Cunningham said that if Williams and Osborne knew when the judge filed to seek re-election that he did not intend to run, “I, as a reasonable person, have the perception that he acted dishonestly. He did not intend to run but wanted to create the impression that he intended to run. That was a dishonest thing to do. She capitalized on his dishonest act by waiting until the last minute to file qualifying papers so that she could run unopposed.

“There no question what the public perception is at this point. Had she filed at the beginning of the qualifying period, it would have immediately communicated that this was a contested race and caused people to wonder whether Judge Osborne seriously intended to run against his own daughter.”

As public outrage grew after Osborne withdrew his candidacy on Monday, state Rep. Chuck Efstration, R-Dacula, who is a lawyer, began pushing for an amendment to existing legislation that would address circumstances like the one in Paulding County.

Efstration said his proposal would allow the Secretary of State to reopen the qualifying period for a race if the incumbent withdraws or is disqualified after the qualifying period ends and there is only one other qualified candidate.

“In this circumstance, the election would be moved from the date of the primary election to the date of the general election,” he said of his proposal.

“Certainly, the situation in Paulding County brought this issue to my attention,” Efstration continued. “However, I believe this is good public policy for the state of Georgia. Incumbent elected officials should not be able to game the qualifying process in order to hand-pick an unopposed successor.”

Efstration acknowledged he’s facing a battle against time, given that Tuesday will be Day 39 of a 40-day session.

“It’s very late in the legislative session, [but] I would like to see passage this year,” he said.

New legislation cannot be considered after Day 30 of the session, so, Efstration had hoped to persuade a senator to tack the amendment onto a House bill dealing with election law that is already before the Senate. On March 13, he talked to Senate Judiciary Committee Chairman Josh McKoon, a civil litigator and Republican representing Columbus, about inserting the proposal into House Bill 742, which aims to create new superior court judgeships in the Coweta and Waycross circuits. McKoon declined.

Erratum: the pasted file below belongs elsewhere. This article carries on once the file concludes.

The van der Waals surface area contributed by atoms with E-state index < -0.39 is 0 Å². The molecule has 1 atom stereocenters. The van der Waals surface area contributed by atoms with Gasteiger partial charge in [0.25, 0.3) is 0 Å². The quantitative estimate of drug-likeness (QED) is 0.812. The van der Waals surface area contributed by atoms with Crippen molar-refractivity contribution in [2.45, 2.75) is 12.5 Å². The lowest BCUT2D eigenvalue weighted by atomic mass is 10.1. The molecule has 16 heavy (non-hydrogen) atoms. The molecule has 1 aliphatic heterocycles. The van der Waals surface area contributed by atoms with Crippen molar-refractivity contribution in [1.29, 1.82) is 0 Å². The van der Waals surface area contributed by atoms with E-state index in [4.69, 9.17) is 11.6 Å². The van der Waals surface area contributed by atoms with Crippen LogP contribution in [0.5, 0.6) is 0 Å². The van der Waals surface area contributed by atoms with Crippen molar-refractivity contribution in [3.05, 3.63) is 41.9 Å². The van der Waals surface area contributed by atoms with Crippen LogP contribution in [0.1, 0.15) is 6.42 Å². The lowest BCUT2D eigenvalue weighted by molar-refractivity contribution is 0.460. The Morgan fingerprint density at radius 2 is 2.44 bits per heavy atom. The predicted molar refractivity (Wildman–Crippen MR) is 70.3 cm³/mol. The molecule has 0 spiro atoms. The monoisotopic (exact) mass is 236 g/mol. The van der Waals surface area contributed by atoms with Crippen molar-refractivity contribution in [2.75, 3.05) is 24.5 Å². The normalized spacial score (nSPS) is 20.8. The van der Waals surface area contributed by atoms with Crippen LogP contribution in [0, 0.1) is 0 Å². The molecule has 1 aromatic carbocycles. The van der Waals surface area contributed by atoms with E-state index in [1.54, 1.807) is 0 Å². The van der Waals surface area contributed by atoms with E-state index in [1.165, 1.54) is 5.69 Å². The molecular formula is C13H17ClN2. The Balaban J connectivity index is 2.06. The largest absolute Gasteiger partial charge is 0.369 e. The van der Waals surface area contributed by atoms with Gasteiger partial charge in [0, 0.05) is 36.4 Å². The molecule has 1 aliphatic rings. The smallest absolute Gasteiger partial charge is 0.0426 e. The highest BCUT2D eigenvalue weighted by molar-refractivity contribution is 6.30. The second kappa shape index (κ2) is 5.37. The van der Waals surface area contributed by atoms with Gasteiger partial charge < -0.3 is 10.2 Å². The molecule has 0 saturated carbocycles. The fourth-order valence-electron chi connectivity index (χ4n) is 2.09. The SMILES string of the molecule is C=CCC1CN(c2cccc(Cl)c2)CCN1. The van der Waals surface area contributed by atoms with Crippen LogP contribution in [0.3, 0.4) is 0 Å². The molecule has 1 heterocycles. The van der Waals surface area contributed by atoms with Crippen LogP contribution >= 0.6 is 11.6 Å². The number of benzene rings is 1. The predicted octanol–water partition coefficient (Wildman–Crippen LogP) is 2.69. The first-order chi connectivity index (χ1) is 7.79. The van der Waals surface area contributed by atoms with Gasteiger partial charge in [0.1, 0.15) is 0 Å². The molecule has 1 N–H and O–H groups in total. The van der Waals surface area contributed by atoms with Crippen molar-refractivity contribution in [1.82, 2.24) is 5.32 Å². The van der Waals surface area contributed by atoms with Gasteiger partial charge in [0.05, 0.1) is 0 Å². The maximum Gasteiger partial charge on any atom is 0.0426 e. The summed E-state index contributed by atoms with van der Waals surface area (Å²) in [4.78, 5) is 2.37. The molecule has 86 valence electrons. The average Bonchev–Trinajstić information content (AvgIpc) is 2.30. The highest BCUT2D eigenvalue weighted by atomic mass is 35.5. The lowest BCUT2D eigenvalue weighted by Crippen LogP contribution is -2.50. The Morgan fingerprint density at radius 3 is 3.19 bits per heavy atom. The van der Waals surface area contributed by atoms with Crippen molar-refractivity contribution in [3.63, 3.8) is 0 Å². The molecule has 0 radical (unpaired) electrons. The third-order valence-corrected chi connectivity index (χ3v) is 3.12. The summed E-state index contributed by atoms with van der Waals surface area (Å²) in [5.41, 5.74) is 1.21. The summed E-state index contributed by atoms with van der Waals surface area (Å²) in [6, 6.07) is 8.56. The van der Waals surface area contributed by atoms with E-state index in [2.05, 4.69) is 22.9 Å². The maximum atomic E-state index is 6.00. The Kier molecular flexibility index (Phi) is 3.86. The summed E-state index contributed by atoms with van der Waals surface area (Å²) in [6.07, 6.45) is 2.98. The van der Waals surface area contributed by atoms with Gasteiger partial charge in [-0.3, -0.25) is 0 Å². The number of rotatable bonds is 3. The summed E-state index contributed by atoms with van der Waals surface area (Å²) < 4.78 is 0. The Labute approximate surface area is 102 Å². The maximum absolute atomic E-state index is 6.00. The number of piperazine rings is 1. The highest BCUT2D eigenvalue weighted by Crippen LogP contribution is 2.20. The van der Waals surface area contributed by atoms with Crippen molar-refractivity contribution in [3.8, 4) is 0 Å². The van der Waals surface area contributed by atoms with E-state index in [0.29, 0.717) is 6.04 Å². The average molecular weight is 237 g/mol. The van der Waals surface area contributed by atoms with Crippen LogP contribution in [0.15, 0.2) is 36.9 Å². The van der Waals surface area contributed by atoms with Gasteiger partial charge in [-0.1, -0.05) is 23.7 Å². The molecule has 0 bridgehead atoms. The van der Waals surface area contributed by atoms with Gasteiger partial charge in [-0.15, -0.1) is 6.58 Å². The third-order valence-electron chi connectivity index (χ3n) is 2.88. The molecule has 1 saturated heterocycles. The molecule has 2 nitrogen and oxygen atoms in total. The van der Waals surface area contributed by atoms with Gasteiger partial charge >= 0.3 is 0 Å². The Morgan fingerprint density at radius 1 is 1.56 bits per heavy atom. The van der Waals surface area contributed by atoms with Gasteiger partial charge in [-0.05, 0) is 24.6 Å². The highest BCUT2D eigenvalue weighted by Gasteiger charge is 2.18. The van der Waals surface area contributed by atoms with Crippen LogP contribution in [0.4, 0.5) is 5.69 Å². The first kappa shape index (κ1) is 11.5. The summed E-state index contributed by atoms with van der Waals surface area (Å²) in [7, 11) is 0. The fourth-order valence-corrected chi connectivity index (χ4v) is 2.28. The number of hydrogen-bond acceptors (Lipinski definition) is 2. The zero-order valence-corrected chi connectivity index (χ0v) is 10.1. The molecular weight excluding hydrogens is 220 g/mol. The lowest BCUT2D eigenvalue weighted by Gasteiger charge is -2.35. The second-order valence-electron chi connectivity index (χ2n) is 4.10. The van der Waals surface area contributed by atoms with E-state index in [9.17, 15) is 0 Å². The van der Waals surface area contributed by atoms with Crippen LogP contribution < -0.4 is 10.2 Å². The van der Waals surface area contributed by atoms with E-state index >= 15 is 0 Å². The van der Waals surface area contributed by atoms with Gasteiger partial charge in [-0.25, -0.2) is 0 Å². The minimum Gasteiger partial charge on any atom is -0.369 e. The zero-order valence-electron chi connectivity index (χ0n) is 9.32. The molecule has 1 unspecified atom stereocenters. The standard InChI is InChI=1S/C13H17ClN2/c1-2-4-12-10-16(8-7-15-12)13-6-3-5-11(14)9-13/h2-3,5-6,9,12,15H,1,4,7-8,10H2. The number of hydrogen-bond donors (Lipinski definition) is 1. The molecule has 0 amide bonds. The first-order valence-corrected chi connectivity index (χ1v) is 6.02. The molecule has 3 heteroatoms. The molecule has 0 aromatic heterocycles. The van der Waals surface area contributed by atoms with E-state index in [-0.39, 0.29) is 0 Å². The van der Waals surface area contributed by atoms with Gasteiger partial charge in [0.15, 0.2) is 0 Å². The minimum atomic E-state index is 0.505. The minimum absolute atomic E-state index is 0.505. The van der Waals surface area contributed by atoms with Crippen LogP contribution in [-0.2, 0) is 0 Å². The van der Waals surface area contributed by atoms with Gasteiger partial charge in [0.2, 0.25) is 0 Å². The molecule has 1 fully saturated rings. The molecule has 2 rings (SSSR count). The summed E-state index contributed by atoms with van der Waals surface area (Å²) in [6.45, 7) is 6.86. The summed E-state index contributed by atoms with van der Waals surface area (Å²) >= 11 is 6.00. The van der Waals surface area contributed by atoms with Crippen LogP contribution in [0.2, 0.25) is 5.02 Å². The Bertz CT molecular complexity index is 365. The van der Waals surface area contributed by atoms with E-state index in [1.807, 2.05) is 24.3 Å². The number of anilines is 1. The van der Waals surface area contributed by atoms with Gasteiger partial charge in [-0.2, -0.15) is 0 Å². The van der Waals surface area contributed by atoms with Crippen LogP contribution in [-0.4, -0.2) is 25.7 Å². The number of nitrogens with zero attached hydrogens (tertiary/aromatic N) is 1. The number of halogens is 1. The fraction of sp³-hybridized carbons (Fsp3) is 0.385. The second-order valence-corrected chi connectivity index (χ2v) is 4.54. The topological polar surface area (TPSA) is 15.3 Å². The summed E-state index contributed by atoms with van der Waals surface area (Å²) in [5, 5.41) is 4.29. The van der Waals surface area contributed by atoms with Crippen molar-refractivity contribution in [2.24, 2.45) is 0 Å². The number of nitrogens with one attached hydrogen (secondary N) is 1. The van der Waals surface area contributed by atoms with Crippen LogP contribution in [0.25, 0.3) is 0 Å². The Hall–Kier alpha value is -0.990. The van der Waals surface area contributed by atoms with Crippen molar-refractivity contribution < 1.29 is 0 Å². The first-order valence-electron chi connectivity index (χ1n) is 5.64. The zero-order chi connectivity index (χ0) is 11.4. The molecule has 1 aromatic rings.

“I’m not against the idea, but I don’t think there’s anything we can do to affect specifically the Paulding County situation,” McKoon said, referring to his doubts that the amendment, if passed, could apply retroactively.

McKoon also said he was worried the time crunch would prevent Efstration’s proposal from being fully vetted by lawmakers and that the proponents of HB 742, namely the Judicial Council of Georgia, would not be pleased if the bill were delayed because of changes.

Efstration said he is not deterred and is looking at other bills as possible vehicles for his amendment.

Common Cause of Georgia, a government watchdog organization, had called on Williams to withdraw from the race.

In a letter to Williams on Thursday, executive director William Perry called Williams’ actions and those of her father “not only unfair to the voters, but also to other potential candidates who may well have qualified had they known they would not face an incumbent judge in the election.”

The letter said that Common Cause would not object if Williams sought again to run for her father’s post if qualifying for the judgeship is reopened by the Georgia Secretary of State.

Perry said in an interview, “The bottom line for us is that it matters not whether she is a qualified candidate or would make a good judge. It’s just the simple fact that they denied the voters a choice.”

The Paulding County Bar Association also has been considering whether to issue a resolution that would reflect the bar’s concerns that Osborne’s and Williams’ gambit reflected poorly on the Paulding judiciary.

County bar president and Dallas lawyer Michael Mason told the Daily Report, “We have to respond in some way, and we are evaluating what we need to do,” he said. “The way it was handled doesn’t reflect well on the judiciary or the legal profession as a whole.”